Death Is Instructive

In light of recent obituaries in the press, this old post came to mind.

I have been to too many funerals in the last few years than I would care to experience.  They have been for family members; older friends and much younger friends; some children; colleagues and close friends; wives of church leaders and congregation members; parents of my friends, my own estranged dad – so so many than I would care to count.

I cry at weddings so it will be no surprise to discover that I weep at funerals whether I was close to the person or not. However, no matter the relationship I am always struck by two main things.

  1. Whenever tributes are read I am sometimes struck by how little I knew about the person who I was weeping over. How is it that I never knew x,y and z about this person – especially if we were in close proximity?  Like how didn’t  I know they were so caring or so giving or so wise or so funny or so weird or so interesting?  How is it that I spent so much time ‘around’ them but never know that?
  2. Regrets. If I had known that would be the last time I saw that person, I would have called.  I would have visited more.  I would have gone to that party they invited me to but was too tired to make.  I would have invited them to my home for dinner.  I would have told her I loved her.  I would have thanked them for being a great friend or supporting me through that tough period.  I would have spoken more from the heart and not had superficial conversations. I would have found out how they were really doing.  Were they happy? I would have made our last moment together count.  I wouldn’t have spent so much time being upset about that time they spoke to me in a funny way or how I felt they had treated me.  I would have kept in touch.  I would have taken more of an interest in them.  I would have ……..

Death is instructive

Indeed death is very instructive.  A funeral or a graveside is a great place to start if you want a reality check on how you are living your life.  There were a few successive years when it seemed like the only social functions I was attending were funerals.  I learnt a great deal about myself and the sort of person I wanted to be over those years.

Relationships are crucial to humanity. Even for introverts like mysel,  I willingly admit that I need relationships to keep me alive. The tragedy of life is that we take people around us for granted.  For some deluded reason we seem to think we will always be around; we will always have each other.  We take life for granted, that its electrodes will always course through our veins.  We all live in the eternal hope that we will be sustained with long life.  And so we treat each other like we will always meet tomorrow. However the reality is you never know when good bye means see you on another shore.  And so:

  • We talk to each other without listening because tomorrow we will talk again.
  • We go to bed angry, because tomorrow we will make up.
  • We are unkind to each other, because tomorrow we can make amends.
  • We withdraw our love from each other, because tomorrow they may hurt us again.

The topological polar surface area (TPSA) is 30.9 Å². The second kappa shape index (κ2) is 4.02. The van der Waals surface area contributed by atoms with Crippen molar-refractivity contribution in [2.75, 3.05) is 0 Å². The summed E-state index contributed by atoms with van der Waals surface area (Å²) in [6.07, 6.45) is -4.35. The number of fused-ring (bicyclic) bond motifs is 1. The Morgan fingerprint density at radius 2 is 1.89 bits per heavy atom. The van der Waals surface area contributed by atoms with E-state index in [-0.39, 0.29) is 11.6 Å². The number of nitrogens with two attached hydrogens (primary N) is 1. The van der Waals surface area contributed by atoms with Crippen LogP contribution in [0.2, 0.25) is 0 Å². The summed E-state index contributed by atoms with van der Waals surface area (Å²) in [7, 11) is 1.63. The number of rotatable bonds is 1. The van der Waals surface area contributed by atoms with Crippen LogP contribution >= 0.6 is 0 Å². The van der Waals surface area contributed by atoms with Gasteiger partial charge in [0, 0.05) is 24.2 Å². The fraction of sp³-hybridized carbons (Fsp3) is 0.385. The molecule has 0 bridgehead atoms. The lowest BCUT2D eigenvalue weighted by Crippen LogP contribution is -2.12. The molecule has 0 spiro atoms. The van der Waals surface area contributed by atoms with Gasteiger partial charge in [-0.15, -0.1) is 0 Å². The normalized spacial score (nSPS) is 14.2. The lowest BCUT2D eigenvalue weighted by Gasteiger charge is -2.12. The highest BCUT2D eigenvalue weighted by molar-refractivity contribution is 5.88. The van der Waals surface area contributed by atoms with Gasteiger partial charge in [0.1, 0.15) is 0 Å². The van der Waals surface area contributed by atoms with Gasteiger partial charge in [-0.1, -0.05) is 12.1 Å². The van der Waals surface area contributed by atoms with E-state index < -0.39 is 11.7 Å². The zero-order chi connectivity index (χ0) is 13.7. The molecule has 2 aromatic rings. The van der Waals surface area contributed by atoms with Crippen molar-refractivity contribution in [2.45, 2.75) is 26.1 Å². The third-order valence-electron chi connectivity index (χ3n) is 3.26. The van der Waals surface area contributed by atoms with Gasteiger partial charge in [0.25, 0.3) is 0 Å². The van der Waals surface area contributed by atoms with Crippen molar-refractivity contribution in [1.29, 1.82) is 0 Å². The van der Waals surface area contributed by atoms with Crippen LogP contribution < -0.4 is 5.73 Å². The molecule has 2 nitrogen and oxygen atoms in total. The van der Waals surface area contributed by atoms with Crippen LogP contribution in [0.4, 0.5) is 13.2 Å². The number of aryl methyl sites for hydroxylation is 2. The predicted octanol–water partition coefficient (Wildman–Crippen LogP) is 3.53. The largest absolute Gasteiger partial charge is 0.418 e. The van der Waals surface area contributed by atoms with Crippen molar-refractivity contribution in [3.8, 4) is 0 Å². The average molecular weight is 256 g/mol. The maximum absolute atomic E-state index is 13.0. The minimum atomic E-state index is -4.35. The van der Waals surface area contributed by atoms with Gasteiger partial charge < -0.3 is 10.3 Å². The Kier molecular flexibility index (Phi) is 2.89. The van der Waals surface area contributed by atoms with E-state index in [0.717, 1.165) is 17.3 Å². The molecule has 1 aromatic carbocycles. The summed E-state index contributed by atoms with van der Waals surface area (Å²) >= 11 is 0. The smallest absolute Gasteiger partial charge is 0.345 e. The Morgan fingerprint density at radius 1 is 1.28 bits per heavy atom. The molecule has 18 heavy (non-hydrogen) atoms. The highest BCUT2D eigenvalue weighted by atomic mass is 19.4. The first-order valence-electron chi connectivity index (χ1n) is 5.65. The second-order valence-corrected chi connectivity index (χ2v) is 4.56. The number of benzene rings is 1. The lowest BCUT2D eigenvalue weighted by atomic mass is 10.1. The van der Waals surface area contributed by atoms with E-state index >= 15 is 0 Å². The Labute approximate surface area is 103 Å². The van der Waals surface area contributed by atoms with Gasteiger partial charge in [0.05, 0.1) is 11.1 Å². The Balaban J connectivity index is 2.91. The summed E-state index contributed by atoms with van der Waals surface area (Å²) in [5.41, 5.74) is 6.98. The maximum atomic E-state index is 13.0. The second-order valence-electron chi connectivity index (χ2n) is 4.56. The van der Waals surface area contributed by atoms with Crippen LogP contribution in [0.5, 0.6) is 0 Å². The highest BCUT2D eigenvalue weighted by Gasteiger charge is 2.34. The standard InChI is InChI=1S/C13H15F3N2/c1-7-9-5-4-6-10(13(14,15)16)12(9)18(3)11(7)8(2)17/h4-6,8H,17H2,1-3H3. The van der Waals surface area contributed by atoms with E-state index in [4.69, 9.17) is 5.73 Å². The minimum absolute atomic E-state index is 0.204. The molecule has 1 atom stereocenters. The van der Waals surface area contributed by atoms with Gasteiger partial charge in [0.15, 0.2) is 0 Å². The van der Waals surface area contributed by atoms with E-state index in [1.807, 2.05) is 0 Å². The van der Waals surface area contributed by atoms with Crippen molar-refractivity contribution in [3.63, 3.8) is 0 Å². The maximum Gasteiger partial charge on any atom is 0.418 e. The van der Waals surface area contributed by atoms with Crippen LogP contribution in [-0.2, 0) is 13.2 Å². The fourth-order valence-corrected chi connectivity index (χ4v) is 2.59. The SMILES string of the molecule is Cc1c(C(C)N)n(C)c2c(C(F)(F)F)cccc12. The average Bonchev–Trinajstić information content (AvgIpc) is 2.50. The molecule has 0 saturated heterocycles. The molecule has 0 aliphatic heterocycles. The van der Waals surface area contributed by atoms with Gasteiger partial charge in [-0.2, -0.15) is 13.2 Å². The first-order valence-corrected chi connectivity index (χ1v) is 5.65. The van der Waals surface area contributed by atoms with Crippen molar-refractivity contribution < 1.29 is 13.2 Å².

• We do not sacrifice our time to spend it with someone because we can always go there tomorrow.
  • We do not pick up the phone to call because we will have more time to speak tomorrow.
  • We do not visit that person in hospital because tomorrow they’ll be out and we can go and see them at home.
  • We do not say sorry, because tomorrow we can be friends again.
  • We do not say thank you now because tomorrow ……………..
  • We do not say I love you, because they should know and tomorrow ………

I am not looking to score brownie points or fulfil some sort of sick righteousness, but because if, God forbid, I ever have to attend a funeral of someone I care for again, I do not want to regret not knowing them or experiencing a tangible relationship with them.  And so I call or text when people come to mind.  I ask if they are happy.  I say thank you for being there for me.  I laugh with them, cry with them.  I listen even when I feel they have not even thought about how I’m doing – I listen.  I travel longer distances now to share precious moments with them.  I reach out even when they haven’t asked after me in ages.  I bake them a cake to say I care. Just because – just because you never know if tomorrow will come, I’m trying to treat my relationships like there is no tomorrow.  Trying – it is an ongoing personal challenge.

One trick I have learnt, particularly when I feel I have been wronged by someone; I think, what if you hear tomorrow that this person has died, how would you feel?  If I feel remorse or regret and then I know, it’s not worth being upset over. Let it go.

Indeed death is instructive! Learn from it.

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2 thoughts on “Death Is Instructive

  1. True word! Just the other day, my brother sent a message to the whole family on our whatsapp group telling everyone how much he appreciated them and how much we meant to him. Naturally we all asked if all was well with him, only for him to answer in the affirmative but informed us that he just attended the burial of a friends father and as he listened to all the accolades he realised that many times we don’t say these things until the person dies. So I totally agree with you…make hay while the sun shines.

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